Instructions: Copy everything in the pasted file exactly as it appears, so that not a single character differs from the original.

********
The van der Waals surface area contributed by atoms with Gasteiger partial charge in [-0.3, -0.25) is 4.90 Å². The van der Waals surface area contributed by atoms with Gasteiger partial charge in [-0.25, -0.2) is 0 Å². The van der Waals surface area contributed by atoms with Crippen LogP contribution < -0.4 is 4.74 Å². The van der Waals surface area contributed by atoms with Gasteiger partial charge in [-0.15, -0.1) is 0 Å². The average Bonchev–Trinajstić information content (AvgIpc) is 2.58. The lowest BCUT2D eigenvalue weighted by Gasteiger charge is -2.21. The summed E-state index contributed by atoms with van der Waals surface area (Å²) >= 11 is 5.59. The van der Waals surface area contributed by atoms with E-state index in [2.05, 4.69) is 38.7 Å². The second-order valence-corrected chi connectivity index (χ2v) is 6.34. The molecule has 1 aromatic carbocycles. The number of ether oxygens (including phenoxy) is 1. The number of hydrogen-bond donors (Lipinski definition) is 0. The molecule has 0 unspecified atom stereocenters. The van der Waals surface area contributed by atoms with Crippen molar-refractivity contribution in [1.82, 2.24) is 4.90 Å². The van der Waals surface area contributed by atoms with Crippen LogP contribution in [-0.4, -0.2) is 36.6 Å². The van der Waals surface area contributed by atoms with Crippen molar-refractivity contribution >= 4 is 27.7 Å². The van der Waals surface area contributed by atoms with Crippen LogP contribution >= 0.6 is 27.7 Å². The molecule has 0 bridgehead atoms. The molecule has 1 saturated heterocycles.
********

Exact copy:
The van der Waals surface area contributed by atoms with Gasteiger partial charge in [-0.3, -0.25) is 4.90 Å². The van der Waals surface area contributed by atoms with Gasteiger partial charge in [-0.25, -0.2) is 0 Å². The van der Waals surface area contributed by atoms with Crippen LogP contribution < -0.4 is 4.74 Å². The van der Waals surface area contributed by atoms with Gasteiger partial charge in [-0.15, -0.1) is 0 Å². The average Bonchev–Trinajstić information content (AvgIpc) is 2.58. The lowest BCUT2D eigenvalue weighted by Gasteiger charge is -2.21. The summed E-state index contributed by atoms with van der Waals surface area (Å²) >= 11 is 5.59. The van der Waals surface area contributed by atoms with E-state index in [2.05, 4.69) is 38.7 Å². The second-order valence-corrected chi connectivity index (χ2v) is 6.34. The molecule has 1 aromatic carbocycles. The number of ether oxygens (including phenoxy) is 1. The number of hydrogen-bond donors (Lipinski definition) is 0. The molecule has 0 unspecified atom stereocenters. The van der Waals surface area contributed by atoms with Crippen molar-refractivity contribution in [1.82, 2.24) is 4.90 Å². The van der Waals surface area contributed by atoms with Crippen LogP contribution in [-0.4, -0.2) is 36.6 Å². The van der Waals surface area contributed by atoms with Crippen molar-refractivity contribution >= 4 is 27.7 Å². The van der Waals surface area contributed by atoms with Crippen LogP contribution >= 0.6 is 27.7 Å². The molecule has 0 bridgehead atoms. The molecule has 1 saturated heterocycles.